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Google Flu Trends -- sliding down a privacy slippery slope?

Google's new service to help the Centers for Disease Control spot likely outbreaks of the flu geographically certainly has benefits, but I was surprised at the minimal coverage of privacy implications of this in the mainstream media -- for example in the NYTimes and WSJ.  

  • Per the NYT article: "Google Flu Trends avoids privacy pitfalls by relying only on aggregated data that cannot be traced to individual searchers."  

The big question here is can we take Google's word on this blanket assertion? There are excellent reasons why everyone should be highly skeptical.

  • First, Google has fallen through most all Federal privacy law/policy cracks and really has no legal obligation or liability on privacy issues to speak of.
  • Second, Privacy International, a leading independent watchdog, ranked Google worst in its world survey on privacy and called Google "hostile to privacy" which does not inspire confidence. 
  • Third, Google failed to comply with California privacy law to prominently post their privacy policy on their homepage until Saul Hansell of the New York Times helped shame them into it. 
  • Fourth, I assembled what I consider a pretty compelling case in my testimony before the House Internet Subcommittee in July that Google was the single biggest threat to Americans' privacy.  

At a minimum, any assertions Google makes on privacy deserve an asterisk or qualification in news articles and a healthy dose of well deserved skepticism by reporters, editors and readers. 

Now lets get to the privacy substance of the new service, with some very relevant and important questions for Google.

  1. If the CDC/government asked Google for the names and addresses of those searching on flu terms to contact, warn or quarantine them -- would Google comply and what would be the Google policy and legal basis for Google's actions?
  2. If the Government asked for the personal identification of people who searched for 'Bird Flu' or West Nile virus, two strains that are known to be much more deadly and dangerous as a potentially untreatable public health risk, would Google comply and what would be the rationale?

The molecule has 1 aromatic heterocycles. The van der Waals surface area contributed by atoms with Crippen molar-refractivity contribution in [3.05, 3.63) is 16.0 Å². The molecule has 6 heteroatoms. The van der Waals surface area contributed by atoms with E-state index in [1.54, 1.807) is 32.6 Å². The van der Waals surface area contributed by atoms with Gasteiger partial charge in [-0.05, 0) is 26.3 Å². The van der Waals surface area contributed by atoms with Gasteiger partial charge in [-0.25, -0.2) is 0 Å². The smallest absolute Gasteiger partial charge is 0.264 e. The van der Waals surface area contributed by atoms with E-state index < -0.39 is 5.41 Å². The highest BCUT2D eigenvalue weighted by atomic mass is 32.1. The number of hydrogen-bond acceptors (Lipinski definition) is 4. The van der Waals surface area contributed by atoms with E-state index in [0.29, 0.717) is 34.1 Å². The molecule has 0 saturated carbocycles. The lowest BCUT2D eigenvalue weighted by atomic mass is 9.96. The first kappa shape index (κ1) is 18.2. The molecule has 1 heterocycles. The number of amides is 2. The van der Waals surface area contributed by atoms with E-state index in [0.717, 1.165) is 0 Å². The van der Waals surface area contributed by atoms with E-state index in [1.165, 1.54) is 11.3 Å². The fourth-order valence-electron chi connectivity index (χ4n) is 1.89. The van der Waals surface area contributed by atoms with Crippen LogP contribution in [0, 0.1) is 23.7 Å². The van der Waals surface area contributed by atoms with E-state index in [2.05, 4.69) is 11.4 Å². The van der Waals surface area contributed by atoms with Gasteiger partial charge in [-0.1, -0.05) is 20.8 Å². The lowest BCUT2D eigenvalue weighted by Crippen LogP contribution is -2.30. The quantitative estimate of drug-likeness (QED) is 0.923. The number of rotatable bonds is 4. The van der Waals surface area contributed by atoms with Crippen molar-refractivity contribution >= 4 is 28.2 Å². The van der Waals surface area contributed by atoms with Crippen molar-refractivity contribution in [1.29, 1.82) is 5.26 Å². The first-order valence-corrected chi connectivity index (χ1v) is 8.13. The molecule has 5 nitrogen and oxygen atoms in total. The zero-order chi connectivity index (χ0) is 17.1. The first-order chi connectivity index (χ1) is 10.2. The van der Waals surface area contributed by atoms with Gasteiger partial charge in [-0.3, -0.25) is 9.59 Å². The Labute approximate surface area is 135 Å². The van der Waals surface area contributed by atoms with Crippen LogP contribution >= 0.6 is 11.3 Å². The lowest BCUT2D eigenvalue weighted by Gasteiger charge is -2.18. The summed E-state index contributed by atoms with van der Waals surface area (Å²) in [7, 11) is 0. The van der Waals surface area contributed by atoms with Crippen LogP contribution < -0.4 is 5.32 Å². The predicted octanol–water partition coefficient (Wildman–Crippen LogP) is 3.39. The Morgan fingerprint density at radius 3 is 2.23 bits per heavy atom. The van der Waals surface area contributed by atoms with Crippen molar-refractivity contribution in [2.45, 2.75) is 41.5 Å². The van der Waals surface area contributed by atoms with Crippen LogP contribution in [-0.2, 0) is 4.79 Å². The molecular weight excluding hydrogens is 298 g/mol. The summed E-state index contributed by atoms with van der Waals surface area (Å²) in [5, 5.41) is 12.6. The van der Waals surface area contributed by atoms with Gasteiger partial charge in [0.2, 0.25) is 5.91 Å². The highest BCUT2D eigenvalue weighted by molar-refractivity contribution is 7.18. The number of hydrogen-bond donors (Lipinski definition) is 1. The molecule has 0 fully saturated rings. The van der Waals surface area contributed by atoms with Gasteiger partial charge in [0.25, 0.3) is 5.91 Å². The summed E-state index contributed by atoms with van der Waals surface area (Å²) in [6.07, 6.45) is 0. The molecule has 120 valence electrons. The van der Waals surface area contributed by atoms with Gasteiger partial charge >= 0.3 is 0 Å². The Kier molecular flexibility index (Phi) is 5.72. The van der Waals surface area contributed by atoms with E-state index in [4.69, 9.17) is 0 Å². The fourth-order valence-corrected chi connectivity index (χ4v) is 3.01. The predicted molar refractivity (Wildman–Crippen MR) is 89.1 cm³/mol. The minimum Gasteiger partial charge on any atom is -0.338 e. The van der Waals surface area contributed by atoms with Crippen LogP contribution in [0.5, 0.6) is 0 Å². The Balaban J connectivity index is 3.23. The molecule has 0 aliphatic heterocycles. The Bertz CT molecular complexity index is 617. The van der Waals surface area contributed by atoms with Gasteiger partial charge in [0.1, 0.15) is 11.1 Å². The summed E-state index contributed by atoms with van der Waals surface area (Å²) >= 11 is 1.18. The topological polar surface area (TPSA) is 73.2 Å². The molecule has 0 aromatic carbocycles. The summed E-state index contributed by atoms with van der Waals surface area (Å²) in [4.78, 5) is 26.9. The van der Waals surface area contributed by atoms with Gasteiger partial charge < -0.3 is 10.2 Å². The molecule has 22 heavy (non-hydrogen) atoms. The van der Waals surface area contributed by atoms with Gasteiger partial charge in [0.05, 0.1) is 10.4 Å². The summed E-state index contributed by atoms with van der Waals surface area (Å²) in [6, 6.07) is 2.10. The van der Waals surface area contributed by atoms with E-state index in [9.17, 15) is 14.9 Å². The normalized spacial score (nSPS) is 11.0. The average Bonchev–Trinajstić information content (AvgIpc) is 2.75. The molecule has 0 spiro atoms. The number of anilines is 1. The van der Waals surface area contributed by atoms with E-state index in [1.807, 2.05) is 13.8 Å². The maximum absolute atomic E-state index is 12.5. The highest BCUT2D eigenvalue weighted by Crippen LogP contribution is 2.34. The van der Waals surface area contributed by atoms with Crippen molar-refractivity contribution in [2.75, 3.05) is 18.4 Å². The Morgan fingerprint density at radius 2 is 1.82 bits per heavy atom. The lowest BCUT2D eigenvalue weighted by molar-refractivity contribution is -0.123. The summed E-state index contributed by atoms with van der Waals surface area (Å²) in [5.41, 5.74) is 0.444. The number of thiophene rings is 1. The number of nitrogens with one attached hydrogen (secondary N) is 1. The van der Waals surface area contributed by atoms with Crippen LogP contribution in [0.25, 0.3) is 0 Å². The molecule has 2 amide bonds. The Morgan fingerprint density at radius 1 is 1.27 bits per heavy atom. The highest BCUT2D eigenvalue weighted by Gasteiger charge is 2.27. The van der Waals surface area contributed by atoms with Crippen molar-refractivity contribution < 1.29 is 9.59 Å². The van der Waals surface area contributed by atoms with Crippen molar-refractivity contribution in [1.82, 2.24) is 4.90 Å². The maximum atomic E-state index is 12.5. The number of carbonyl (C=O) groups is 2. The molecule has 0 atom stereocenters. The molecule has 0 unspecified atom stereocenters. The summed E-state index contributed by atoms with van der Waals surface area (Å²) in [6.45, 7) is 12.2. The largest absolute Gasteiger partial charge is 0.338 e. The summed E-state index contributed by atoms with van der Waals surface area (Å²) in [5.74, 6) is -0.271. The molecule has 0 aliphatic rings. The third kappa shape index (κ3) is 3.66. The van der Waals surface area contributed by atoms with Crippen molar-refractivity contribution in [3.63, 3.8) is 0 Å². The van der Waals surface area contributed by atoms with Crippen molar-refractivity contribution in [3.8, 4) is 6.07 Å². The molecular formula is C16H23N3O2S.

3. In other words, what is the point on the slippery slope where Google would feel compelled or would cooperate with public health official by disaggregating the data and giving the government the personal identifiers of those who typed in the search terms of a particular public health concern?
  4. Has Google contemplated tracking HIV, a more horrible epidemic than the common flu and if so what would be the policy for disclosing personally identifiable information to the government on HIV searchers?
  5. Would other sexually transmitted diseases get different treatment -- i.e. where would they be on this slippery slope?
  6. What about someone who searched on tuberculosis and its symptoms from a mobile phone, would Google be under any obligation to give the authorities the exact geo-location of the person doing the search in order to effectively quarantine the individual and protect others physically around them?
  7. Would Google have similar policies for all infectious diseases or would Google make its own judgements on which epidemics deserve government notification or should Government public health officials make that call?
  8. Would one search on a public health concern be enough to trigger the Google algorithm or would it require multiple or different searches?
  9. What exact key words would trigger the most alarm by Google or public health officials?
  10. Could Google's algorithm also be able to inform Google or the Government about what pages the searcher of epidemic information read and how long they spent on each site  -- information Google apparently tracks and knows?  
  11. What principles of responsibility, accountability, and liability would guide Google's thinking here in the total absence of Federal privacy law or policy?  

Bottom line:

Google is not worthy of a complete pass on privacy issues, especially when they deal with the enormously personal subject of peoples individual health.

At a minimum, Google has a lot more explaining to do to ensure people don't conclude the worst -- given that Google is viewed as 'hostile to privacy' by privacy experts and that American consumers have virtually no recourse if Google violates the most intimate aspects of their privacy.